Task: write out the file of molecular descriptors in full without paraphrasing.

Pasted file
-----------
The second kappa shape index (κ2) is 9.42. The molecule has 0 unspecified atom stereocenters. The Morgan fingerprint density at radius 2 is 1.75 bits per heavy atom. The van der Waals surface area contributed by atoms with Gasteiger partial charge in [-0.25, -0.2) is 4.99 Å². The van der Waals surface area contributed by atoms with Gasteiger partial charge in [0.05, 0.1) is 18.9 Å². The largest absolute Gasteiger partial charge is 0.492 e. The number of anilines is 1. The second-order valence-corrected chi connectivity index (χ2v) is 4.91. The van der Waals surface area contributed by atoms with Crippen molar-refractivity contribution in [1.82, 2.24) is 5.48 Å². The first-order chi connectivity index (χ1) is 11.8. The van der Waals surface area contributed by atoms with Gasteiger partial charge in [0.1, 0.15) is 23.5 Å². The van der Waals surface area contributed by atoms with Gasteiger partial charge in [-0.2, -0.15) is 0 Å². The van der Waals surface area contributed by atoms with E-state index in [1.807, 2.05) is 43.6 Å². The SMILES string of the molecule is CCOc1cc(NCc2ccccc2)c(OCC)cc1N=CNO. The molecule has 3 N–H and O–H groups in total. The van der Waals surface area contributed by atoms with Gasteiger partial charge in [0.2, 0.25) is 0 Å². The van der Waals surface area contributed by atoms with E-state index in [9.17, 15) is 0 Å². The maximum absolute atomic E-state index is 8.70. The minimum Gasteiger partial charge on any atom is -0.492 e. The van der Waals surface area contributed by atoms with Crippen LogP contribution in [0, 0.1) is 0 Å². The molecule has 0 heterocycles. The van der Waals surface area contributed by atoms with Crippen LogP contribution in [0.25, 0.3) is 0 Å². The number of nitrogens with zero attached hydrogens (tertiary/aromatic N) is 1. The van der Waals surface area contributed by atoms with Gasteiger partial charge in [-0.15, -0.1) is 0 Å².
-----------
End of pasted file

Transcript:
The second kappa shape index (κ2) is 9.42. The molecule has 0 unspecified atom stereocenters. The Morgan fingerprint density at radius 2 is 1.75 bits per heavy atom. The van der Waals surface area contributed by atoms with Gasteiger partial charge in [-0.25, -0.2) is 4.99 Å². The van der Waals surface area contributed by atoms with Gasteiger partial charge in [0.05, 0.1) is 18.9 Å². The largest absolute Gasteiger partial charge is 0.492 e. The number of anilines is 1. The second-order valence-corrected chi connectivity index (χ2v) is 4.91. The van der Waals surface area contributed by atoms with Crippen molar-refractivity contribution in [1.82, 2.24) is 5.48 Å². The first-order chi connectivity index (χ1) is 11.8. The van der Waals surface area contributed by atoms with Gasteiger partial charge in [0.1, 0.15) is 23.5 Å². The van der Waals surface area contributed by atoms with Gasteiger partial charge in [-0.2, -0.15) is 0 Å². The van der Waals surface area contributed by atoms with E-state index in [1.807, 2.05) is 43.6 Å². The SMILES string of the molecule is CCOc1cc(NCc2ccccc2)c(OCC)cc1N=CNO. The molecule has 3 N–H and O–H groups in total. The van der Waals surface area contributed by atoms with Gasteiger partial charge in [0.2, 0.25) is 0 Å². The van der Waals surface area contributed by atoms with E-state index in [9.17, 15) is 0 Å². The maximum absolute atomic E-state index is 8.70. The minimum Gasteiger partial charge on any atom is -0.492 e. The van der Waals surface area contributed by atoms with Crippen LogP contribution in [0, 0.1) is 0 Å². The molecule has 0 heterocycles. The van der Waals surface area contributed by atoms with Crippen LogP contribution in [0.25, 0.3) is 0 Å². The number of nitrogens with zero attached hydrogens (tertiary/aromatic N) is 1. The van der Waals surface area contributed by atoms with Gasteiger partial charge in [-0.15, -0.1) is 0 Å².